The conversation about great lawyers on film used to begin and end with Atticus Finch, with maybe Lt. Daniel Kaffee, Sir Wilfred Robarts or young Abe Lincoln tossed in for good measure.
Throughout the last year, Super Lawyers asked attorneys from across the country to name their favorite legal movie, and To Kill a Mockingbird with Gregory Peck as the thoughtful, pacifist Southern lawyer fighting racism in 1930s Alabama didn’t come out on top.
The winner, by a landslide, was My Cousin Vinny.
Here are the top choices:
1. My Cousin Vinny
2. A Few Good Men
3. A Time To Kill
4. Legally Blonde
5. To Kill a Mockingbird
6. 12 Angry Men
7. A Civil Action
What accounts for Atticus’ fall from favor? Some might blame the controversial publication of Go Set a Watchman, in which an older, less saintly Atticus rails against integration and the NAACP in 1950s Alabama. But half of the votes occurred before Harper Lee’s sequel was published in the summer of 2015; and most of Mockingbird‘s picks came after that date.
More likely, Mockingbird was simply a victim of its own success. It was too obvious a choice.
“The answer you’ve probably heard a million times is To Kill a Mockingbird,” says J. Guthrie True of Frankfort, Ky., before opting for Witness for the Prosecution.
“Honestly, my favorite legal movies are To Kill a Mockingbird and The Verdict, but I figure there’s a 90 percent chance that others have written about them,” says Martha E. Gifford, of Brooklyn, N.Y., before recommending The Informant!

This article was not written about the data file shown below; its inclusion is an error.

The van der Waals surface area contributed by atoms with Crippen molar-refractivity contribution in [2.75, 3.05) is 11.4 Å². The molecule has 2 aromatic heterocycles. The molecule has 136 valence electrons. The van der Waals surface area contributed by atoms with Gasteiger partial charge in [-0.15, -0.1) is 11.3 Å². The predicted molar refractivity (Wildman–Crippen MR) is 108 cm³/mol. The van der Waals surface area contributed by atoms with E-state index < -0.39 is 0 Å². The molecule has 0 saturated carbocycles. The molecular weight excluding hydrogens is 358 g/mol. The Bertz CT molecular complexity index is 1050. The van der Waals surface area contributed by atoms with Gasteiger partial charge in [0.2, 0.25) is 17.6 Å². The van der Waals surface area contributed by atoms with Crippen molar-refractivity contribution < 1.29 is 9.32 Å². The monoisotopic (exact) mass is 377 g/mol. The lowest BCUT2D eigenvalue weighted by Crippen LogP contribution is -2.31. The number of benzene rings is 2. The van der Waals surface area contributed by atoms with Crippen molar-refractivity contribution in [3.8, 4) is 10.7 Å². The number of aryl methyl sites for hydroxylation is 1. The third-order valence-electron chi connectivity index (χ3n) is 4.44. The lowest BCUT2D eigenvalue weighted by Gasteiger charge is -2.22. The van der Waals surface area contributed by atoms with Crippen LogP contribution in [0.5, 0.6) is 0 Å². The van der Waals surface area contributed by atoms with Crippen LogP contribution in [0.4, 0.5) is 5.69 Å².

The lawyers who chose My Cousin Vinny, meanwhile, mention how light-hearted and funny it is. More than a few have wished that they could repeat Vinny Gambini’s memorable opening statement: “Everything that guy just said is b—s—.”
At the same time, they identify with him.
“The critics call it satire but I would call it reality,” says Bradford C. Berge of Santa Fe, N.M. “I’ve taken on cases that I shouldn’t have. I’ve represented my relatives. I’ve been in over my head with no way out. I’ve been ‘hometowned’ by opposing counsel who called the judge and jury by their first names. I have felt the wrath of judges who made no effort to hide their feelings that I was wasting their time.”
“If you are enthusiastic and diligent and you really love being a lawyer,” adds Dean T. Kirby Jr. in San Diego, “that’s got to be about 90 percent of success. In a weird way, it’s an uplifting take on the profession.”
And then there’s this: Atticus lost his case; Vinny won.